In Nichols v. Central Crate & Box Company, supra, it was held that plaintiff was not entitled to compensation because his disability did not result from an accidental injury. It may be noted in passing that the decision was unanimous. In Wieda v. American Box Board Company, supra, the workmen's compensation commission denied an award to plaintiff on the ground that his disability did not result from an accidental injury suffered in the course of and arising out of his employment, citing in support of the conclusion McGregor v. Conservation Department, 338 Mich. 93. This Court affirmed the order on the ground that the plaintiff's disability did not result from an occurrence accidental in nature. In his opinion Justice EDWARDS seems to criticize the quotations hereinbefore set forth from the syllabi in the Wieda Case. Apparently he disagrees with the conclusion there reached. However, 7 members of the Court joined in the prevailing opinion, and it may be noted in passing that the dissenting opinion of Justice SMITH rested on the theory that the occurrence involved was as a matter of fact and of law accidental in nature because of the result.

Without citing other recent decisions we think that the foregoing clearly indicate the position that this Court has taken with reference to the scope of part 2 of the compensation act. We may not extend its application by judicial fiat. We may not, in other words, encroach on the functions of the legislature. As before stated, the proposition before us is primarily one of statutory construction. We are bound to apply the compensation law in accordance with the purpose for which it was enacted, and in such manner as to carry out the intent of the legislature as therein expressed. The general rule of interpretation suggested in Smith v. Wilson Foundry & Machine Co., 296 Mich. 484, is applicable here. It was there said (p 487):

"We have in mind that the workmen's compensation law, being in derogation of the common law, must be strictly construed. Andrejwski v. Wolverine Coal Co., 182 Mich. 298 (6 NCCA 807, Ann Cas 1916D, 724). It must be construed and administered according to its terms, Wilcox v. Clarage Foundry & Manfg. Co., 199 Mich. 79, and its scope may not be enlarged beyond the terms of its enactment. Gordon v. Smith Brothers, 284 Mich. 456."

The case should be reversed and remanded, with directions to the appeal board to set aside the award.

SHARPE, J., concurred with CARR, J.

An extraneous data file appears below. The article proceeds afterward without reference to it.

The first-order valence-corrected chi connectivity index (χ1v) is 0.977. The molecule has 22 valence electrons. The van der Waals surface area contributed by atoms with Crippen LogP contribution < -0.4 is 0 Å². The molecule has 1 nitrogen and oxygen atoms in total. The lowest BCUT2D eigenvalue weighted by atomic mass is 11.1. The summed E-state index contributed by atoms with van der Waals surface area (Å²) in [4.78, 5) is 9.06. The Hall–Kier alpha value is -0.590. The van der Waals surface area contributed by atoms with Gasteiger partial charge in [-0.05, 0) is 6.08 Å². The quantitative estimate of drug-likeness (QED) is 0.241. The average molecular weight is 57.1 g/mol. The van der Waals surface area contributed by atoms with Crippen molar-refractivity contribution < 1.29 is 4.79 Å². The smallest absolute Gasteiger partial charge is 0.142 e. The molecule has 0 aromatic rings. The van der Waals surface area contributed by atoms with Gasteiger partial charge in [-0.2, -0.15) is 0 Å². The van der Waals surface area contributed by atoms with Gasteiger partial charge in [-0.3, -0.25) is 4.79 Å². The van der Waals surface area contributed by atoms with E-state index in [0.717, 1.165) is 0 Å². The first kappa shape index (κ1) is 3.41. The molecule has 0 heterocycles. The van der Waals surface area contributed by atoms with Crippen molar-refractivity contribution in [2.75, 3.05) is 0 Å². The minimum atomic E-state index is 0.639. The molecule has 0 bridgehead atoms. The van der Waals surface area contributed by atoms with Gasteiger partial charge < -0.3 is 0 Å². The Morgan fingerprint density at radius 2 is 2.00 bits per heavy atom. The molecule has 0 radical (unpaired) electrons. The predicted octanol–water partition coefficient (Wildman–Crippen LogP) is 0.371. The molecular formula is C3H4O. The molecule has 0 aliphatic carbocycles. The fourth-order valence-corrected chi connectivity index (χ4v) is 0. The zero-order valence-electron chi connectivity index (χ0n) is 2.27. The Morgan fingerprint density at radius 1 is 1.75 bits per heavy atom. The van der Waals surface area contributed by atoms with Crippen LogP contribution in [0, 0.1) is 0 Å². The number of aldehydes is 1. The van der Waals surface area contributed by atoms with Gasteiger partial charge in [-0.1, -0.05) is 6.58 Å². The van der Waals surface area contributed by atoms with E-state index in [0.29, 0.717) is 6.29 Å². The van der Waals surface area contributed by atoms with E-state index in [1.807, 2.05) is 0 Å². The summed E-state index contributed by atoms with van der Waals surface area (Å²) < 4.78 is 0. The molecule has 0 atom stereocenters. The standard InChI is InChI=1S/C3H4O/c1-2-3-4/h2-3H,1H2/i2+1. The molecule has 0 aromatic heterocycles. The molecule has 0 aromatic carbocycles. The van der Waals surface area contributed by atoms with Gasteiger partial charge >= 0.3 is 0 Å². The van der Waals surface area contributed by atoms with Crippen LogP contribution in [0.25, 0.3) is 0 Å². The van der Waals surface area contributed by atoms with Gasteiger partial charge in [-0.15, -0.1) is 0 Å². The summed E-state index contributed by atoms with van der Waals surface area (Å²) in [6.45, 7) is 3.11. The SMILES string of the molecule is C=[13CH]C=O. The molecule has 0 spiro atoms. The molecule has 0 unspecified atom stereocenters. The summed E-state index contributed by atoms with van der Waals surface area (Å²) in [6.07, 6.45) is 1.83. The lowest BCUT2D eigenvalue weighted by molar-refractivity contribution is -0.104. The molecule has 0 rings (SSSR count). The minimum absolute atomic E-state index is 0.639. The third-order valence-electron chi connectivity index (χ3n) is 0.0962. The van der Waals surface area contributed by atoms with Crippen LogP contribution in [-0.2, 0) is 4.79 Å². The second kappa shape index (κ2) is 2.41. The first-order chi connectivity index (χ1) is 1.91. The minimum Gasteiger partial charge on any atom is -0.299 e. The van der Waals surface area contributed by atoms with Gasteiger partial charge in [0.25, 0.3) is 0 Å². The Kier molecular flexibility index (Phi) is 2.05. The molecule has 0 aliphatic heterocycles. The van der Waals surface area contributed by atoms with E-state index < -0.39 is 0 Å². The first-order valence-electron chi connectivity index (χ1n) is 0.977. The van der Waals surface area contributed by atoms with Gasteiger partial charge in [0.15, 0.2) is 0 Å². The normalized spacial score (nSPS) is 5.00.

EDWARDS, J. (concurring).

The workmen's compensation appeal board found that plaintiff, Eula Sheppard, was disabled as a result of "an accidental personal injury arising out of and in the course of employment" by the defendant bank on December 14, 1953. The record discloses that the plaintiff became disabled as a result of a back injury she received in the course of her employment lifting file trays of the approximate weight of 25 pounds when 1 of them stuck in the file and she gave a "yank" to free it. The appeal board did not find, nor does the record disclose, any other source of the injury or disability than the single event described above.

On appeal to this Court much of the debate between the parties has pertained to whether or not the fact situation referred to above represented an unexpected or fortuitous event of an "accidental" nature. This Court believes, however, that there is no necessity in this case to pass on this question since under any construction of the record and the findings of the appeal board which are supported by the record, it is clear that plaintiff's disabling personal injury arose out of and during the course of her employment. This Court has held on numerous occasions that the 1943 amendment to the workmen's compensation act* eliminated any requirement for finding an accidental injury precedent to recovery by one who suffers a personal injury arising out of and during the course of his occupation. Anderson v. General Motors Corp. (1946), 313 Mich. 630; Kasarewski v. Hupp Motor Car Corp. (1946), 315 Mich. 225; Schinderle v. Ford Motor Co. (1947), 316 Mich. 387; Samels v. Goodyear Tire & Rubber Co. (1947), 317 Mich. 149. See, also, Croff v. Lakey Foundry & Machine Co. (1948), 320 Mich. 581.

It is, of course, true that almost 9 years after the amendment referred to was adopted, and had been repeatedly applied by the appeal board of the workmen's compensation commission and by the Supreme Court in the cases listed above, a majority of the Supreme Court reversed its holding on the current point in dispute in the case of Arnold v. Ogle Construction Company (1952), 333 Mich. 652. There 4 members of the Court joined Justice CARR in an opinion holding that the plain effort of the legislature in 1943 to eliminate the requirement of "accident" in the workmen's compensation act was invalidated by the continuation of the term "accidental injury" in the title of the act, thereby holding exactly contrary to the prevailing opinions in the Anderson, Kasarewski, Schinderle, Samels, and Croff Cases referred to above.

Since the Arnold Case (1952), subsequent decisions have dealt primarily with the difficult and tenuous argument as to what sort of fact situation relating to injury constitutes an unexpected or fortuitous event, and, hence, an "accident." Nuyen v. U.S. Foundry Corp. (1955), 342 Mich. 70; Simpson v. Matthes (1955), 343 Mich. 125; Brazauskis v. Muskegon County Board of Road Commissioners (1956), 345 Mich. 480; Beltinck v. Mt. Pleasant State Home and Training School (1956), 346 Mich. 494.

Paralleling the decisions referred to above, but plainly dealing with additional issues not involved in the instant case, are those cases in which the Court has dealt with claims for compensation under the 1937 and 1943 amendments filed by persons who claimed compensation as a result of heart disease, heart attack, or stroke. Hagopian v. City of Highland Park (1946), 313 Mich. 608; O'Neil v. W.R. Spencer Grocer Co. (1946), 316 Mich. 320; Schlange v. Briggs Manufacturing Company (1950), 326 Mich. 552; May v. A.H. Powell Lumber Co. (1953), 335 Mich. 420; McGregor v. Conservation Department (1953), 338 Mich. 93; Nichols v. Central Crate & Box Company (1954), 340 Mich. 232; Wieda v. American Box Board Company (1955), 343 Mich. 182.